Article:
Electro-optic modulators rely on a change in the index of refraction for the optical wave as a function of an applied voltage. The corresponding change in index acts to delay the wavefront in the waveguide. The goal of this work was to develop a high-speed, high-power waveguide-based modulator (phase and amplitude) and investigate its use as a pulse slicer. The key innovation in this effort is the use of potassium titanyl phosphate (KTP) waveguides, making the high-power, polarization- based waveguide amplitude modulator possible. Furthermore, because it is fabricated in KTP, the waveguide component will withstand high optical power and have a significantly higher RF modulation figure of merit (FOM) relative to lithium niobate. KTP waveguides support high-power TE and TM modes — a necessary requirement for polarization-based modulation as with a Pockels cell.

High-power fiber laser development has greatly outpaced fiber-based modulators in terms of its maturity and specifications. The demand for high-performance nonlinear optical (NLO) devices in terms of power handling, efficiency, bandwidth, and useful wavelength range has driven the development of bulk NLO options, which are limited in their bandwidth, as well as waveguide based LN modulators, which are limited by their low optical damage threshold.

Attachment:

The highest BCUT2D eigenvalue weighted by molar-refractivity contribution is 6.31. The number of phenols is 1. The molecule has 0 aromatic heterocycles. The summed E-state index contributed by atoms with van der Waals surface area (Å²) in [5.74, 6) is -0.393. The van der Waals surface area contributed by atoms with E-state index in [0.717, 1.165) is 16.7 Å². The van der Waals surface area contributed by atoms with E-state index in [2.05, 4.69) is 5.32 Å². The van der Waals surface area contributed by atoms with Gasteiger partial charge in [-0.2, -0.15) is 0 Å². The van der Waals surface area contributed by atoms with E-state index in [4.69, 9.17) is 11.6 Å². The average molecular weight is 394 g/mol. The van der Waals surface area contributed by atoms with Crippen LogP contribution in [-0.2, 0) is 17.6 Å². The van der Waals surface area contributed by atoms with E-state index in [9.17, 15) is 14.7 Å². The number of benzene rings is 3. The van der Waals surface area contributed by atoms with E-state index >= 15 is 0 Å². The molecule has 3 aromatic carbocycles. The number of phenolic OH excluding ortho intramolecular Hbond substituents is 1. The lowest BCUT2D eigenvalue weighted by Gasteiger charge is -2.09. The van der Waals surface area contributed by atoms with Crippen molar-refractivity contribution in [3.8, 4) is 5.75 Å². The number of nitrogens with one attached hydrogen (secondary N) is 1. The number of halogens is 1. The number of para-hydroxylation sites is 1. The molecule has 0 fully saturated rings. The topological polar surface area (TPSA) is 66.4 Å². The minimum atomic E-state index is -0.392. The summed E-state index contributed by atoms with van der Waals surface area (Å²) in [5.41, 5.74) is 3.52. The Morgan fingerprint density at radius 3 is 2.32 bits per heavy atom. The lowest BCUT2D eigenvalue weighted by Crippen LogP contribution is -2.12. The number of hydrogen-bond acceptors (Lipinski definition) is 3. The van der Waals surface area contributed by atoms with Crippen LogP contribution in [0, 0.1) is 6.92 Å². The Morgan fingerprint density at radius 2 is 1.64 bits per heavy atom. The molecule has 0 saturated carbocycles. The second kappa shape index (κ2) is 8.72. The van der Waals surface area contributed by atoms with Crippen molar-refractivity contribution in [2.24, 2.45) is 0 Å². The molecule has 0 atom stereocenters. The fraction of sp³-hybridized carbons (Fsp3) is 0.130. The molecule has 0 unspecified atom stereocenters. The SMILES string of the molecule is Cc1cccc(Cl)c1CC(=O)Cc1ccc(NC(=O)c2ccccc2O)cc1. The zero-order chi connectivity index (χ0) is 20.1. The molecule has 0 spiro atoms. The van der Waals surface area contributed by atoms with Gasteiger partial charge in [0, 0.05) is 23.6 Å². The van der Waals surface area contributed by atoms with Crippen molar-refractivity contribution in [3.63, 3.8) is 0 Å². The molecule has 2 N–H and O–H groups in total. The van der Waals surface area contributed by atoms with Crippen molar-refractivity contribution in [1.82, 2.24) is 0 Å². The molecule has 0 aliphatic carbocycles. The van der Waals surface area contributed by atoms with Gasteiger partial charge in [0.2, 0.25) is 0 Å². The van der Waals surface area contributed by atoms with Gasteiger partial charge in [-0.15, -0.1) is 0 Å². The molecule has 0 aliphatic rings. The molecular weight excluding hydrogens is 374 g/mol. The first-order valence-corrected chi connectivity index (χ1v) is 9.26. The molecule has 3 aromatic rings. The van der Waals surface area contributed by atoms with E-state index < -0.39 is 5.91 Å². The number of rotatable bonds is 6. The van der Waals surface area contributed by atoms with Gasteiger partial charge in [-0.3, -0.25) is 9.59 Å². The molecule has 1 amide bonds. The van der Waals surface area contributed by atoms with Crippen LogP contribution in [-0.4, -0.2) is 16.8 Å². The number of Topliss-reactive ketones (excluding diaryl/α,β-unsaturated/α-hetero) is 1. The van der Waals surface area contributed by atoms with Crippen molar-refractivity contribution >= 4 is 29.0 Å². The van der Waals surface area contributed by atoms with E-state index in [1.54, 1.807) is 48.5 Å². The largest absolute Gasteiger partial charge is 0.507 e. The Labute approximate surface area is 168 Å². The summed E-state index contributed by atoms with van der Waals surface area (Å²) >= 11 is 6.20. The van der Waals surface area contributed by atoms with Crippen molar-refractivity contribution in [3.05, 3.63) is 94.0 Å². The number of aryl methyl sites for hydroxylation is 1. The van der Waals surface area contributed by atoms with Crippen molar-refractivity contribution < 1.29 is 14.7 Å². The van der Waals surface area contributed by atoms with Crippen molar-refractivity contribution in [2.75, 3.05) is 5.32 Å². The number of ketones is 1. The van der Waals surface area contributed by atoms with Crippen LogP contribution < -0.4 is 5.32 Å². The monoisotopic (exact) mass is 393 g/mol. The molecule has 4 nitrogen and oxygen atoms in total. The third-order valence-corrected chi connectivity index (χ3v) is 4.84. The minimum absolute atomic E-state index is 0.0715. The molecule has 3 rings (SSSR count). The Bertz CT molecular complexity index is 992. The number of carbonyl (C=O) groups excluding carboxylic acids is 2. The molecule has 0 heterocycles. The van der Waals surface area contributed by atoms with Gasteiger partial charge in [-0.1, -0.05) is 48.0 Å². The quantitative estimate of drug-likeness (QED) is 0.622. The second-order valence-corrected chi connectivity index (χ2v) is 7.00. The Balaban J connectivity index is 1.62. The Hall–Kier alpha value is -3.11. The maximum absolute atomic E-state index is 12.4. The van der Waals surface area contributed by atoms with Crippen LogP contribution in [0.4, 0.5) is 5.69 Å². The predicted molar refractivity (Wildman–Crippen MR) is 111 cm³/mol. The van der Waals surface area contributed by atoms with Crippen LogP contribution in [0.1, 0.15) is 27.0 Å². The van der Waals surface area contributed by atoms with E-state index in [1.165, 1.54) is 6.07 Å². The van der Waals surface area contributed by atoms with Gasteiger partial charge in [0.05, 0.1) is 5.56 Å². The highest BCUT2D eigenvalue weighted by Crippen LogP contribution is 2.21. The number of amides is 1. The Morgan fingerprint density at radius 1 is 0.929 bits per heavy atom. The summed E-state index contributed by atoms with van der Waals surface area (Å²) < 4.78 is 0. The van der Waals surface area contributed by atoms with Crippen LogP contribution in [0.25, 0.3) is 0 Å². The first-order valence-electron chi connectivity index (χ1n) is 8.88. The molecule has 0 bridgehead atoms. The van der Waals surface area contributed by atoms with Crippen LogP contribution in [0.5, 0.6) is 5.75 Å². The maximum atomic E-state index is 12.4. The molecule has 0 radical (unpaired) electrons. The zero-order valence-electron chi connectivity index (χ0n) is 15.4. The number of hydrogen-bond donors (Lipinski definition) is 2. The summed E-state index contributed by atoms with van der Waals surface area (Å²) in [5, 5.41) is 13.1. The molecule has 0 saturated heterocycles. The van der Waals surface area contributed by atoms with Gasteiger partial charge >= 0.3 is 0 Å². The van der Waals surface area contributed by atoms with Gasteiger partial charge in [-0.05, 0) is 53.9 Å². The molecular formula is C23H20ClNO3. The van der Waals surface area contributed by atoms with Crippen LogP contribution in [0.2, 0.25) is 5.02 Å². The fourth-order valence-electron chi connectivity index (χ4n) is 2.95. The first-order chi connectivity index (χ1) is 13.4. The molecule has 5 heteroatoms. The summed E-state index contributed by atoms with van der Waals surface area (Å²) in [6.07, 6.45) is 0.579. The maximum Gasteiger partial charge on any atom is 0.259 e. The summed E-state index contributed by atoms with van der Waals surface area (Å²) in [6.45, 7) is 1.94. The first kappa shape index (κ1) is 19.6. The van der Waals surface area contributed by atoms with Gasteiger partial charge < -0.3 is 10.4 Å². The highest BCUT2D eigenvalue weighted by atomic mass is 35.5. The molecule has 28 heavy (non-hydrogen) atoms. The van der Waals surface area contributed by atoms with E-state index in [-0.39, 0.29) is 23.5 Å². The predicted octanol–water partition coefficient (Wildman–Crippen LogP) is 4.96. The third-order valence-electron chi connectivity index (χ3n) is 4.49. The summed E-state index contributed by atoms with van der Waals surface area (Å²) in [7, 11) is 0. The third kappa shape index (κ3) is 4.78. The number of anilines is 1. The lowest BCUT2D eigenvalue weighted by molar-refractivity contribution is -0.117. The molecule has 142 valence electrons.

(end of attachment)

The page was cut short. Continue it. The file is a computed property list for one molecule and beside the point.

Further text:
Today, commercially available lithium niobate (LN) modulators are used for laser formatting; however, because of photorefractive damage that can reduce transmission and increase requirements on bias control, LN modulators cannot be used with powers over several mW, dependent on wavelength.

The high-power, high-speed modulators proposed for development under this effort will enable advancements in several exciting fields including lidar-based remote sensing, atomic interferometry, free-space laser communications, and others.

This work was done by Justin Hawthorne and Philip Battle of AdvR, Inc. for Goddard Space Flight Center. GSC-16559-1

NASA Tech Briefs Magazine

This article first appeared in the September, 2013 issue of NASA Tech Briefs Magazine.

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